Monday, February 6, 2012

Medicine Story's Berlin Meditation

"I think we are here to be helpful. We do need to help life in general, the environment to sustain life, but the biggest job seems to be helping each other. We are here to help each other. That’s it, as far as I can tell. That’s what it is all about, plain and simple. All of morality, religion, justice, law, education, arts and sciences, what’s behind everything human beings do, our most basic instruction, is helping each other."

Saturday our friend Manitonquat (Medicine Story) sent us this reflection that we’d like to share. Manitonquat, a former Farm resident and sometimes Christiania resident is a Wampanoag elder teaching in Green Mountain College and working with Native Peoples in and out of prison. He is now writing a book about childcare. We have trimmed the size of his post to better fit this space. The longer version will be available in his Talking Stick Newsletter and in his book. 

Saturday, February 4, 2012, 7:48 PM
Circle Way, Greenville, New Hampshire

Medicine Story, photo by Albert Bates,
The Farm News Service, 2009
This is a summary, as I recall it, of what I said at a small circle in Berlin two weeks ago. I would like to make it a circle with all of you, here in cyberspace so you can read it, take the stick and respond if you choose by email.

I would like to open this circle, as always, by giving thanks to our Mother the Earth, to all her family – our plant, animal and human relatives, to all the unknown relatives in the large family of the Universe, and to the Mystery that is responsible for all of that and for our own miraculous gift of life.

I am so grateful every morning when I waken from my generally intense and interesting dreams and rejoice in the amazing fact that I am alive again. 

I wanted to tell you all what I think we are doing here. In this life on Earth, I mean. This is a basic question that only human beings can ask, and it seems we have a need to do so and decide what our lives might be all about. What are we doing here? What is this incredible gift of life about anyway? What is its purpose? We all have to answer that question for ourselves, but I want to share with you what my answer to that is.

I think we are here to be helpful. We do need to help life in general, the environment to sustain life, but the biggest job seems to be helping each other. We are here to help each other. That’s it, as far as I can tell. That’s what it is all about, plain and simple. All of morality, religion, justice, law, education, arts and sciences, what’s behind everything human beings do, our most basic instruction, is helping each other. When we get away from that – in morality, religion, justice and so on, we start to mess it all up. When we forget that everything we do is to make life better for each other (which makes it better for us) we get away from the simple purpose of our lives. The purpose of all morality, religion, law and justice, of all institutions, politics and economics is supposed to be just to make life better for us, for people.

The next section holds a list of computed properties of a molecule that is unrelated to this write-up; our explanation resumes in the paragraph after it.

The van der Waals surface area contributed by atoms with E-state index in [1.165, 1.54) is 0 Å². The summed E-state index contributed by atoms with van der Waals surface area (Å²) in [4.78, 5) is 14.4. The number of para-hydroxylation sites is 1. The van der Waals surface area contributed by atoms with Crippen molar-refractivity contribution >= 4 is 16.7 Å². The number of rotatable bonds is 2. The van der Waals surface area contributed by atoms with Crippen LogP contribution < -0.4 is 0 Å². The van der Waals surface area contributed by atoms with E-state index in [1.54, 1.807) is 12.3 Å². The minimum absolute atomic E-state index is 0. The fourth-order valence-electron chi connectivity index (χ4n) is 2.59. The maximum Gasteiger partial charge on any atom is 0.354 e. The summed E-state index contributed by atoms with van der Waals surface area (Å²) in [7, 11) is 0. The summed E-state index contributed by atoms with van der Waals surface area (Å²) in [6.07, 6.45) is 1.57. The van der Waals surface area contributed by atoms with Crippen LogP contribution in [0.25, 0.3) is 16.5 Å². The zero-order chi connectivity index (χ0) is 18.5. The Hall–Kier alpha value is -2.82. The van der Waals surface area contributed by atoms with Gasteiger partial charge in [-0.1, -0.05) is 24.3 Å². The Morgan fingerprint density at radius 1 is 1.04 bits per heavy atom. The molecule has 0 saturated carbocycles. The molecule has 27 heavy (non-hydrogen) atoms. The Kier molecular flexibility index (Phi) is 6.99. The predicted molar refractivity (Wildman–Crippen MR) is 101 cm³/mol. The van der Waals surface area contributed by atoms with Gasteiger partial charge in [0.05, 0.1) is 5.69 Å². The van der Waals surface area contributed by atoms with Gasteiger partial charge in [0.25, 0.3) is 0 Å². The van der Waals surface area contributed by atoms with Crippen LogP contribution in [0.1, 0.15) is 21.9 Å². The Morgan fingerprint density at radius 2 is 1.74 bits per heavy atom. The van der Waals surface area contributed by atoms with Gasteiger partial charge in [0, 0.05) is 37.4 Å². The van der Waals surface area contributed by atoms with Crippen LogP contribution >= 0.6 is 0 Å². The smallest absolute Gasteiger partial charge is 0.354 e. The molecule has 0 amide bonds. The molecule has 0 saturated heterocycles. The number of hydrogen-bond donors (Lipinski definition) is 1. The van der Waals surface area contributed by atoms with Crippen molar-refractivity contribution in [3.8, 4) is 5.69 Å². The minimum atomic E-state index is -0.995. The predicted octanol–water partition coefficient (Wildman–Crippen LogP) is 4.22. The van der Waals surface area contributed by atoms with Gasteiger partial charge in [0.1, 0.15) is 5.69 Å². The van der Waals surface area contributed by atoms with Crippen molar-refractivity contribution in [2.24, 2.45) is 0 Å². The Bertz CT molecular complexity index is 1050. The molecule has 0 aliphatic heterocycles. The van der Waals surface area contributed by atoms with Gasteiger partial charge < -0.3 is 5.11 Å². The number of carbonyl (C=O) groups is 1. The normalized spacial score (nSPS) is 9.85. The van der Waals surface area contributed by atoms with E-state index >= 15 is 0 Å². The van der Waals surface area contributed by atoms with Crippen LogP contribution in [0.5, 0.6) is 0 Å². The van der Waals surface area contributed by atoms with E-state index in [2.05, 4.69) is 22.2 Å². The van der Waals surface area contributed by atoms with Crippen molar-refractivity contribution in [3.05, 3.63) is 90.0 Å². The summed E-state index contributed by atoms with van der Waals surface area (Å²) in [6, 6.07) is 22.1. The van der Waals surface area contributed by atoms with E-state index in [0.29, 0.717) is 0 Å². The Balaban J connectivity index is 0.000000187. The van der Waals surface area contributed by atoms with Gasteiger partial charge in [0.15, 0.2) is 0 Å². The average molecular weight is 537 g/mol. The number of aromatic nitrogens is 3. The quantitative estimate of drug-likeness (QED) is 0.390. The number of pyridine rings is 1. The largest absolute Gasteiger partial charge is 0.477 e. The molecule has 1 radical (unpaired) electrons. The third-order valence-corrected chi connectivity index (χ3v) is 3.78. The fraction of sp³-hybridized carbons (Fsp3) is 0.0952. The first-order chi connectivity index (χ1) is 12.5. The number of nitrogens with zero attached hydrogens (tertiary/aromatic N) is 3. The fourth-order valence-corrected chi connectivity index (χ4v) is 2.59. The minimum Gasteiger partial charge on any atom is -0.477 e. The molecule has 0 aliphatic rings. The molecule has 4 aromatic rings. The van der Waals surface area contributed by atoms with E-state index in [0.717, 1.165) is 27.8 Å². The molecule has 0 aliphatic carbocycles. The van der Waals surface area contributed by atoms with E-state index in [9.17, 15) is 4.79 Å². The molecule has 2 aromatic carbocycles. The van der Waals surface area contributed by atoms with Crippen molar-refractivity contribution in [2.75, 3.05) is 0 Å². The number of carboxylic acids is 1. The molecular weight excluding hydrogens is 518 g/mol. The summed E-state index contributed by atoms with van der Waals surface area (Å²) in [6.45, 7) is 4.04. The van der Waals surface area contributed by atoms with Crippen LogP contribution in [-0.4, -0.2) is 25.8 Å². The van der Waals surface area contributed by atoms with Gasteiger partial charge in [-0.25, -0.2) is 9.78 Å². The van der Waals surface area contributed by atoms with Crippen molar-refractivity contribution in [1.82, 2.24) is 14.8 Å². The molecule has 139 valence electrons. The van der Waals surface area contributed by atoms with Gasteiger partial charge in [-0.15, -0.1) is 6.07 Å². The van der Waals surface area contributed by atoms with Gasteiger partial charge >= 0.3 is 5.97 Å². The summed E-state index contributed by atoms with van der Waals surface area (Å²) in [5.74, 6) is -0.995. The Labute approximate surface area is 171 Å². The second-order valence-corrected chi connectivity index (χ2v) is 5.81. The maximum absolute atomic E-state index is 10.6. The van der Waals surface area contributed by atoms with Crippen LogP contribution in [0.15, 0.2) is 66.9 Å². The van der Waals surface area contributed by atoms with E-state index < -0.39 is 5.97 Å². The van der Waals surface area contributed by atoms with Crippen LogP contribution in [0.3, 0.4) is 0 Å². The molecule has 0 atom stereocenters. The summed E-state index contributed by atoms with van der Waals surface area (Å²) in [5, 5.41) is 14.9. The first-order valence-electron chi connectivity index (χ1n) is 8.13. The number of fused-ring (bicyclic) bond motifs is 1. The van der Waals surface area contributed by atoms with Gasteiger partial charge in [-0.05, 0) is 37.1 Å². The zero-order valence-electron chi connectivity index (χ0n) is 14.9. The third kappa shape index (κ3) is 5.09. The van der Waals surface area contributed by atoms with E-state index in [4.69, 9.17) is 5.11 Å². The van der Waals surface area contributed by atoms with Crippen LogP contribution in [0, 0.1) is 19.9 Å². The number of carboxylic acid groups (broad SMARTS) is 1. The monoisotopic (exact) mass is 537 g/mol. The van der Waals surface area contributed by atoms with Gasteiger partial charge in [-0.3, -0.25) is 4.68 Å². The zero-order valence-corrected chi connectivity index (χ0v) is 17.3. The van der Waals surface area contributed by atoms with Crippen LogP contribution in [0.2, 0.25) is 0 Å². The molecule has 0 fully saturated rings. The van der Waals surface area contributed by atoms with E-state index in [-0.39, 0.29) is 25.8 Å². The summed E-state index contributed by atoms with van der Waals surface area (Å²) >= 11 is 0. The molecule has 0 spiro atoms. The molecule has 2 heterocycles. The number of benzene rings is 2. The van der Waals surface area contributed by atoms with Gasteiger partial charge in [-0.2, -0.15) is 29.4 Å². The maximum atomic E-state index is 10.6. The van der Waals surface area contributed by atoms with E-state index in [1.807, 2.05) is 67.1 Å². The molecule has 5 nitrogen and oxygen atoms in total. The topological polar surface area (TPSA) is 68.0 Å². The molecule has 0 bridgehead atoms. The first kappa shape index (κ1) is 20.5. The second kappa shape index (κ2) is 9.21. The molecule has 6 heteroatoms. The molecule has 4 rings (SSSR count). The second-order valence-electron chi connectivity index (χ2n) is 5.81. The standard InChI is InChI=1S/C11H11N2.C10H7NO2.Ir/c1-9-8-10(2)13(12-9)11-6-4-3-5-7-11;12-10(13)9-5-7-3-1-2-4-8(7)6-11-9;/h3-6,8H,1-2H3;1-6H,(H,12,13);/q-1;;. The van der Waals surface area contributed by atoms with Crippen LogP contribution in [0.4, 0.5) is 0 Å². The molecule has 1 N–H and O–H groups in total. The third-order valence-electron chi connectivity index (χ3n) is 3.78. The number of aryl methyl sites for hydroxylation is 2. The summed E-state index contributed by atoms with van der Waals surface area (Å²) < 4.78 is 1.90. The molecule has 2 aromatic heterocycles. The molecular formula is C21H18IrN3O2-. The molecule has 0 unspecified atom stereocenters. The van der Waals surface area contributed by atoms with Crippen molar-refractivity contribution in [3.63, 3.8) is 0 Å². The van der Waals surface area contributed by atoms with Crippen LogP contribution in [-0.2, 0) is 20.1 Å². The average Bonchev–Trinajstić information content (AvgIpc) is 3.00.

I see that human beings have an inherent need to be helpful. We are born that way. It comes through evolution, through a hundred thousand years of becoming human by being in circles to protect and support each other.

It comes because those circles had the job of caring for babies, and human babies take longer to grow to where they can care for themselves than any animal. Its part of what makes us human, helping babies grow and caring for them. For fifteen or twenty years we learn to love and care for and help them. The years of caring for children are at least that long and it affects us. It makes us concerned, compassionate, tender and loving. The babies teach that to us, because they have started to love right there in mama’s womb and they need us and love us and want to connect deeply with us. That’s where our “humanity” comes from. And it reaches out from the parent to the family to the clan to the whole circle, the community, the village or the tribe. So we are born wanting to be helpful, we are born cooperative and caring and compassionate. And when we stick together it grows. Fear, anxiety, separation, loneliness reduce our caring and our humanness, our human response to life. So that is part of what we have in our genes coming into the world.